By Tom Tolios / December 30th, 2016
The world itself is more complex that it appears at a glance. At first, the game feels purely like a classic gothic horror adventure set in the tried and true Bavarian trappings that have been host to such stories throughout the history of the genre. But it doesn’t take too long before you start to see the shades of grey between the black and white, as monsters will communicate their suffering at the hands of mankind to you and seemingly innocent spirits in need of repose shift into hellish monsters once you’ve granted your assistance.
Whether or not the storytelling direction of Van Helsing is inspired by the morally ambiguous conceits of The Witcher and Geralt’s own discerning nature relative to his world is unclear to me. Don’t get me wrong; deconstruction of a genre can be useful, but only in small doses and only through certain methods of delivery. When everything becomes a deconstruction, nothing is a deconstruction anymore, and that’s another pitfall that Van Helsing comes precariously close to tumbling into. This has been done before, and so recently that it’s instantly going to draw comparisons. As a result, I was unfazed by the supposed abominable behavior of humans or the misunderstood nature of monsters. This has been done too recently in a different game to feel like anything other than an imitation.
I will say that the art direction and aesthetics are pretty good in The Incredible Adventures of Van Helsing: Final Cut. The environments are finely textured and detailed, with plenty of beautiful buildings, trees, bodies of water, cave formations and the like to look at. Character models are great, even though I feel they always suffer when they’re so small on the screen, a natural limitation of the action RPG genre. Still, everything is colorful and vibrant, and you get enough from Van Helsing’s world that you’re never stuck looking at the same thing for too long. Enemy variety is solid as one might expect, but only if you pretend this game was made in a vacuum; the monsters are garden variety for this genre, if not this game itself. Some of the steampunk mutations leave a bigger impression, however.
The voice acting is good but it is also, like so much else about this game, exactly what you expect. I can’t tell you how many times I’ve heard characters in similar genre fare wax on about the problems they’re facing, all the while robotically repeating the same four or five gestures they’ve been programmed to cycle through. Rather than becoming involved in the story that the NPC was relating to me, I found myself wondering if this is what this genre has come to; programming in all the familiar clichés and hoping to strike a chord with the consumer. I think changing to a different perspective during these interactions or adding more animations or doing something –ANYTHING- different with the NPC interface, might have helped. The fact that I regarded all of this with glazed over indifference may indicate I’ve played too many video games. It also indicates that the developers relied too heavily on convention at key moments where Van Helsing needed a dramatic turn.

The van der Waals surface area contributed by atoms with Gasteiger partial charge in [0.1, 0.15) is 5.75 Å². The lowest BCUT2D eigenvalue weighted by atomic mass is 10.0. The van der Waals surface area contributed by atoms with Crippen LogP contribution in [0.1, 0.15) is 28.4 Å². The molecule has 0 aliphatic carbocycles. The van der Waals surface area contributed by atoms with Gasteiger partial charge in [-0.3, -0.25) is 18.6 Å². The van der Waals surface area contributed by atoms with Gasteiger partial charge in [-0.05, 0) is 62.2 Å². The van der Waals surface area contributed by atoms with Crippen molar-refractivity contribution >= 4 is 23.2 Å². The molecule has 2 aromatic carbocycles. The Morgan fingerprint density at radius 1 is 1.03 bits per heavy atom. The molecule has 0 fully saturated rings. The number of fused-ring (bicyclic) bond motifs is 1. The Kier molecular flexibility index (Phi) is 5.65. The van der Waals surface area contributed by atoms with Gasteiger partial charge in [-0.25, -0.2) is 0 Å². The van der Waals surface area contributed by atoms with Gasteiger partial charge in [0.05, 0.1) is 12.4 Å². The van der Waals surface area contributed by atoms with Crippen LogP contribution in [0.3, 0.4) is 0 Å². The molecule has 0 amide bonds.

The music is pretty much what you expect of this genre. Gentle strings, flutes and chords that never really rise in pitch or reach any manic crescendo. This is a challenge of music composition in any game in this genre because you have to construct it in such a fashion that allows for open world exploration and player agency. When a developer specializes too much with the music in a video game, they venture from the notion of allowing the player to tell their own story in favor of dictating it to them. This can work in video games, but one of the mission statements of any action RPG is player freedom, and this doesn’t just extend to the mechanics. The mood and pace established must serve to enhance freedom of movement and choice in order to be considered a worthy attempt. Or you could just go insane on the production values, but not every game can be such a many-headed beast. Nor is it necessary to make the attempt.
One last note about this game having the descriptor ‘Final Cut’ attached to the title. Originally, The Incredible Adventures of Van Helsing was released as a three-part game, with each chapter building on the last and adding more features consecutively. Final Cut gives you all three chapters in one package, enhanced and rebalanced character classes, daily quests and timed events (for those that want to log in and play in an ‘online’ state) and more difficulty modes. So if you’re at all interested in The Incredible Adventures of Van Helsing, the Final Cut is definitely the way to go.
Ultimately, I found the 30 hours or so I spent playing The Incredible Adventures of Van Helsing: Final Cut to be a competently designed experience but lacking in any dynamic or innovative execution. Maybe NeocoreGames felt they were appealing to a certain demographic when they made their final design choices, and that’s entirely understandable in a precarious market where you need to rely on certain tropes in order to target a ‘guaranteed’ return. It just would have been nice to see them challenge the conventions a little more.
This game is currently available for both Microsoft Windows and Xbox One, although the price fluctuates based on whatever sales and seasonal events include it as part of the bargains. I want to stress that this is a well made game and this is not a criticism of NeocoreGames’ talent. They are skilled developers. I just would have liked for them to be a bit more experimental, maybe even dangerous, with their vision.
Review copy provided by the publisher
Pages: 1 2Microsoft WindowsMicrosoft Xbox OneNeocoreGamesSteamsteam gamesThe Incredible Adventures of Van Helsing: Final Cut